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Old 20th October 2011, 22:44   #10301  |  Link
nand chan
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Originally Posted by madshi View Post
Well, I would be happy if there was a new external subtitle renderer available. That would save me from writing my own. I have to say, though, if I do feel the need to write my own subtitle renderer, at some point in the future (due to lack of available alternatives), then I will definitely make it a fixed part of madVR.
Then we have the same issue of “re-implement VSFilter's bugs” vs “implement the specification accurately”, though. Doesn't libass currently follow the spec which results in “incorrect” subtitles since they're made against the quirks of VSFilter? And instead of starting from scratch, it would certainly make sense to continue development of libass instead, unless it has any immediate jarring issues I'm not aware of that would require a redesign to fix.

Ps. madshi why aren't you on IRC?
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Old 20th October 2011, 22:51   #10302  |  Link
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0.76 corrects the OSD issues from 0.75, thanks.
I reported my findings regarding the slow ZP/seeking-freeze-bug-after-frequency-switch to Blight.
The crash in madVR.ax is now always at address 000047a0 with 0.76 (4770 with 0.74 / 47b0 with 0.75), if it gives any hints as to which part of the code doesn't interact well with ZP.
Unfortunately, no easy way to recreate the issue.
Btw, do you still plan to enhance madVR's internal frequency switcher taking media height into account?
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Old 20th October 2011, 22:53   #10303  |  Link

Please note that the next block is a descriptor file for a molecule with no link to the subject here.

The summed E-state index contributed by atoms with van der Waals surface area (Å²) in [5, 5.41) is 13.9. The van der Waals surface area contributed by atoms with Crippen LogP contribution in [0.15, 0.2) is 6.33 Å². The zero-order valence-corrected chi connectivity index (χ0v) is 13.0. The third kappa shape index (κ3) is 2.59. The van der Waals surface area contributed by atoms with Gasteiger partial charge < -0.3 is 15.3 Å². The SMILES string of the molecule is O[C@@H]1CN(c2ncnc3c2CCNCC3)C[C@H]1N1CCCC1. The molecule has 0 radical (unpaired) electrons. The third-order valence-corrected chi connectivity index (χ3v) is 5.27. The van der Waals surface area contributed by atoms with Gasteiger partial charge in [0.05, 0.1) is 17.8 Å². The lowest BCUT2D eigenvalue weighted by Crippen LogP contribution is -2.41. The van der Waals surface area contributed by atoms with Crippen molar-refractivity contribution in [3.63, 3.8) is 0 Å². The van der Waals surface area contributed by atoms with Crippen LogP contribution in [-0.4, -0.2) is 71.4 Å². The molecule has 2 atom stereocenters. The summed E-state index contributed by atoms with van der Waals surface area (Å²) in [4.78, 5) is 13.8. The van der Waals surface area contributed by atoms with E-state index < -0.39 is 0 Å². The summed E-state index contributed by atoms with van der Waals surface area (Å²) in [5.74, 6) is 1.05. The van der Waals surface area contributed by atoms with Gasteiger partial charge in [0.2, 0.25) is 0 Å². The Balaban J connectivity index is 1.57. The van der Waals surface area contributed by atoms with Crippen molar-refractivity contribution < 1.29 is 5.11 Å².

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Hi madshi,

Just wanted to make sure saving frames to image format (png/jpg) is still on your list of things to do. It's a pretty handy feature... Thanks.
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Old 20th October 2011, 23:21   #10304  |  Link
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Originally Posted by HeadlessCow View Post
The comma operator in C++ just ignores the value on the left and returns the value on the right. arr[0,0] is the same as just writing arr[0].
That's actually a case where the comma is not intended to be used. The real use of the comma in C++ is to separate expressions:

x = (y = 3, y + 1)

sets y = 3 and then sets x = (y + 1). Put another way, the comma separated expressions are executed one by one and the value of x is the value of the last expression.

It actually originated in 'C' and is very useful in 'for' statements but I can see how confusing it is when coming from another language that has a totally different use for it. C and C++ are very rich languages and that's why they've been around for so long, but nobody ever said they were easy to understand.
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Old 20th October 2011, 23:35   #10305  |  Link
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Seems for a long time there has been a small bug where madvr ether crashes or exclusivemode fails. This happens if I switch to the next file in the folder in exclusivemode, but only if I have the mouse at the bottom of the screen so the search bar is showing. If there is no search bar then it works just fine switching video files. I have a setup where I press page-up or down to switch to the next video. It is when I press these buttons, it happens.
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Old 20th October 2011, 23:36   #10306  |  Link